Almost not worth mentioning, but unusual enough to merit some brief discussion.  Boiling it down to its basics, the gifted student involved suffered from both physical and emotional disabilities that required her to be on homebound services for a significant portion of her high school career.   She was assessed for and provided a Section 504 Plan, evaluated for IDEA services (found ineligible), and with a combination of in-school instruction, homebound instruction, and private tutoring, she graduated 21st out of a class of 336.  She went out on to college, experienced a reoccurrence of her emotional problems, was put on probation, and then withdrew during her second year on medical leave.   The parents attributed her poor performance to the inadequate education provided by the school system (homebound services were limited to a couple of hours per week) and sued  for damages  under 504 alleging deliberate indifference.   The district court, noting that there were no differences between the parties regarding the facts of the case, granted summary judgment to the school system; the decision was appealed and the Third Circuit affirmed in a 13 page decision.  While the homebound services obviously did not rise to the level of instruction provided by full time attendance, the circuit court’s finding was that homebound services were not intended to do so; that they were just intended to serve as a temporary stopgap measure allowing a student to keep up with his or her classmates  . . . and that in this case those services fulfilled their purpose.  By showing that they had met with the parents in response to changing circumstances and that they had taken action and made modifications to the child’s 504 Plan the school system as circumstances changedestablished a successful defense against “deliberate indifference” despite some failures noted by the court that were not fatal when viewed within the context of the evidence as a whole.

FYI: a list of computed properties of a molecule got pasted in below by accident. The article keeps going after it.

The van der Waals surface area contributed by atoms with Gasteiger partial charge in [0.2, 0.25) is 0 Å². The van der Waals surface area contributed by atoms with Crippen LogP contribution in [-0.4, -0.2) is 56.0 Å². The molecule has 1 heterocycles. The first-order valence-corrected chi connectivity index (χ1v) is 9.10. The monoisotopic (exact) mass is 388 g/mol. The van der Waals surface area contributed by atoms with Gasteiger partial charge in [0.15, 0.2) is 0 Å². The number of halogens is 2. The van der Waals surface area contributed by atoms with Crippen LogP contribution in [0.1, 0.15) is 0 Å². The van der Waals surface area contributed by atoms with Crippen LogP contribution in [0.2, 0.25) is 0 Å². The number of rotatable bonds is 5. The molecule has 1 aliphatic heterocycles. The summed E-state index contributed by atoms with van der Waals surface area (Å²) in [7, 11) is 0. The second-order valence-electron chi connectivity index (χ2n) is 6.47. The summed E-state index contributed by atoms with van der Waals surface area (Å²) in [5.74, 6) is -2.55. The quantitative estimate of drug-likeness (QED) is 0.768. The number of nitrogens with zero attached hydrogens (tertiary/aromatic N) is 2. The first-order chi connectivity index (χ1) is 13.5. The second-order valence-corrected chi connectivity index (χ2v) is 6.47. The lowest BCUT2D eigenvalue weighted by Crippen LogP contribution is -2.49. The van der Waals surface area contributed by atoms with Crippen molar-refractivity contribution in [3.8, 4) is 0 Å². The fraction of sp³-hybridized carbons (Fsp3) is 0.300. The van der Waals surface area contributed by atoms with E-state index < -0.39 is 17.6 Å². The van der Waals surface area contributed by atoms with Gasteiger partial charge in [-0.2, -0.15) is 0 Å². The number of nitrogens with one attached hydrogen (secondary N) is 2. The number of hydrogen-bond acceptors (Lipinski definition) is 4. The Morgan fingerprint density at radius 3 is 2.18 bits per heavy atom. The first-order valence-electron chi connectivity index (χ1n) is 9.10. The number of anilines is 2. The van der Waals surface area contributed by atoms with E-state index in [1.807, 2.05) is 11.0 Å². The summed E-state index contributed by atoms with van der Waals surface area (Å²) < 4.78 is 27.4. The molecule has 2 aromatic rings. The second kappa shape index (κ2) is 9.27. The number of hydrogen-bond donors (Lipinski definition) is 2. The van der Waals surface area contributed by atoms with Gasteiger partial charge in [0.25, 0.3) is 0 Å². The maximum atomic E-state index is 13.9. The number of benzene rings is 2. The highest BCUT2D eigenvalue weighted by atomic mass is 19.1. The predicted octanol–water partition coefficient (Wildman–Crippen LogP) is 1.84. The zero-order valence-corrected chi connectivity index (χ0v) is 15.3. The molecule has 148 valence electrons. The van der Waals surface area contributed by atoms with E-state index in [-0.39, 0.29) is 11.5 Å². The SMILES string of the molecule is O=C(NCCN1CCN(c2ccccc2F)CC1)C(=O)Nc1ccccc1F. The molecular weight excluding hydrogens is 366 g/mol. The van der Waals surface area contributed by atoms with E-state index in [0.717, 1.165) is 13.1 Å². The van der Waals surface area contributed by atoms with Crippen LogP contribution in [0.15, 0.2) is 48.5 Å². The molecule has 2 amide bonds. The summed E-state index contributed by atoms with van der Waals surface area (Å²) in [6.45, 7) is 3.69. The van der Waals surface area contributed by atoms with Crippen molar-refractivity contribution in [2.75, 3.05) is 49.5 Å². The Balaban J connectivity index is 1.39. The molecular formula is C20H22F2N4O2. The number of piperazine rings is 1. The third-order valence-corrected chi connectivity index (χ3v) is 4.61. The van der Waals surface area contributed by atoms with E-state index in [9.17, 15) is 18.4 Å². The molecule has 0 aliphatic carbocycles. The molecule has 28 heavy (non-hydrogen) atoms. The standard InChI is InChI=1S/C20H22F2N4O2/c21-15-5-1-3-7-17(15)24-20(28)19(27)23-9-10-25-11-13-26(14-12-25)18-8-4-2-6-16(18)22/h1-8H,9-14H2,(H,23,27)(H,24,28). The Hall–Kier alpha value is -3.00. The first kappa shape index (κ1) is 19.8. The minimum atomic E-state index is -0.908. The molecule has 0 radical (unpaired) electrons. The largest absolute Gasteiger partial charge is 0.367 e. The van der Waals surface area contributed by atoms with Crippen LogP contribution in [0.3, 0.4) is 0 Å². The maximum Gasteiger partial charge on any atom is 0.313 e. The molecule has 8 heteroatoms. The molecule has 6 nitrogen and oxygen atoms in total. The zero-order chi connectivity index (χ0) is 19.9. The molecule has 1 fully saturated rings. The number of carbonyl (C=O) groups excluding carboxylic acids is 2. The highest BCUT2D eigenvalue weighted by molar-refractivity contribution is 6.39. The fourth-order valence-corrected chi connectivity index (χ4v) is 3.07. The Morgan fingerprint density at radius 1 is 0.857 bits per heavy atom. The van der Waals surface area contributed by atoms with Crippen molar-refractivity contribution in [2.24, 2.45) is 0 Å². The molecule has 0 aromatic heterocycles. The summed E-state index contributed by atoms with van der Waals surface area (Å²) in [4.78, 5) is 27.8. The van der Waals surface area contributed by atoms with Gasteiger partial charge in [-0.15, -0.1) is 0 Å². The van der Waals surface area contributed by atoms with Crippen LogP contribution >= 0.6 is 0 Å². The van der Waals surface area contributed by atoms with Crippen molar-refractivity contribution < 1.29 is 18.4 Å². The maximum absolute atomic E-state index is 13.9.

October 3, 2014  Jefferson Cty Board of Educ. v. Lolita, Eleventh Circuit, 2014
Key words:  SLD, boilerplate IEP, IEE reimbursement, tuition reimbursement, FAPE,  transition
Published?   No
Decided for:  The Parents